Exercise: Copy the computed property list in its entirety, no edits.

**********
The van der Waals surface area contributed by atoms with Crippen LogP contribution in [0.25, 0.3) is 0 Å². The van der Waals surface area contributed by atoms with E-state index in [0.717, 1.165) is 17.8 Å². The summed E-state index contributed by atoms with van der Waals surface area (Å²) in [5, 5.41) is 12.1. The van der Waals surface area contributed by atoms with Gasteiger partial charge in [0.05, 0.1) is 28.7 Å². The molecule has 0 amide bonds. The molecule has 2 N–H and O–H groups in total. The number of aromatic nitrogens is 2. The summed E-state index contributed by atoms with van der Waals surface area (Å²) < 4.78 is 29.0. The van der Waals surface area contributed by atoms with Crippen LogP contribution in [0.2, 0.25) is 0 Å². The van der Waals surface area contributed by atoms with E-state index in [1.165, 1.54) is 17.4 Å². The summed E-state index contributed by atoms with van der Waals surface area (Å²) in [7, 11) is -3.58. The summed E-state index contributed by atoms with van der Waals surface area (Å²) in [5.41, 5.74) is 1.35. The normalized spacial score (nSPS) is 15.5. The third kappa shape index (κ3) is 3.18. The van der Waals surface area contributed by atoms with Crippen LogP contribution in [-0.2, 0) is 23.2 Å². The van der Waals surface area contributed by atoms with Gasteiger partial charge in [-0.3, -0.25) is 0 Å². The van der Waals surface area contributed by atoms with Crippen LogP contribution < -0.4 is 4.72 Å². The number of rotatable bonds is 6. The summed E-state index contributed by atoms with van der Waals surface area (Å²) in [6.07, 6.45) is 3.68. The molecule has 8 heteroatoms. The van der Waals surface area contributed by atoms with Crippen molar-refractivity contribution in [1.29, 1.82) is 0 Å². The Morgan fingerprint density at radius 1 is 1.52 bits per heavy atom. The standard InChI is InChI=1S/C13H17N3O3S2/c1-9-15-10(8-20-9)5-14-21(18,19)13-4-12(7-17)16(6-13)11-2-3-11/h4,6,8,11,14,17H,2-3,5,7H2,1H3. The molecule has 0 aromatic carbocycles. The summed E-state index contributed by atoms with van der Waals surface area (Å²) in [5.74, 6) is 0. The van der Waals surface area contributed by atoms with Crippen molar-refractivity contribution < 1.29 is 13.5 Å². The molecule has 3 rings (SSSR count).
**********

The van der Waals surface area contributed by atoms with Crippen LogP contribution in [0.25, 0.3) is 0 Å². The van der Waals surface area contributed by atoms with E-state index in [0.717, 1.165) is 17.8 Å². The summed E-state index contributed by atoms with van der Waals surface area (Å²) in [5, 5.41) is 12.1. The van der Waals surface area contributed by atoms with Gasteiger partial charge in [0.05, 0.1) is 28.7 Å². The molecule has 0 amide bonds. The molecule has 2 N–H and O–H groups in total. The number of aromatic nitrogens is 2. The summed E-state index contributed by atoms with van der Waals surface area (Å²) < 4.78 is 29.0. The van der Waals surface area contributed by atoms with Crippen LogP contribution in [0.2, 0.25) is 0 Å². The van der Waals surface area contributed by atoms with E-state index in [1.165, 1.54) is 17.4 Å². The summed E-state index contributed by atoms with van der Waals surface area (Å²) in [7, 11) is -3.58. The summed E-state index contributed by atoms with van der Waals surface area (Å²) in [5.41, 5.74) is 1.35. The normalized spacial score (nSPS) is 15.5. The third kappa shape index (κ3) is 3.18. The van der Waals surface area contributed by atoms with Crippen LogP contribution in [-0.2, 0) is 23.2 Å². The van der Waals surface area contributed by atoms with Gasteiger partial charge in [-0.3, -0.25) is 0 Å². The van der Waals surface area contributed by atoms with Crippen LogP contribution < -0.4 is 4.72 Å². The number of rotatable bonds is 6. The summed E-state index contributed by atoms with van der Waals surface area (Å²) in [6.07, 6.45) is 3.68. The molecule has 8 heteroatoms. The van der Waals surface area contributed by atoms with Crippen molar-refractivity contribution in [1.29, 1.82) is 0 Å². The Morgan fingerprint density at radius 1 is 1.52 bits per heavy atom. The standard InChI is InChI=1S/C13H17N3O3S2/c1-9-15-10(8-20-9)5-14-21(18,19)13-4-12(7-17)16(6-13)11-2-3-11/h4,6,8,11,14,17H,2-3,5,7H2,1H3. The molecule has 0 aromatic carbocycles. The summed E-state index contributed by atoms with van der Waals surface area (Å²) in [5.74, 6) is 0. The van der Waals surface area contributed by atoms with Crippen molar-refractivity contribution < 1.29 is 13.5 Å². The molecule has 3 rings (SSSR count).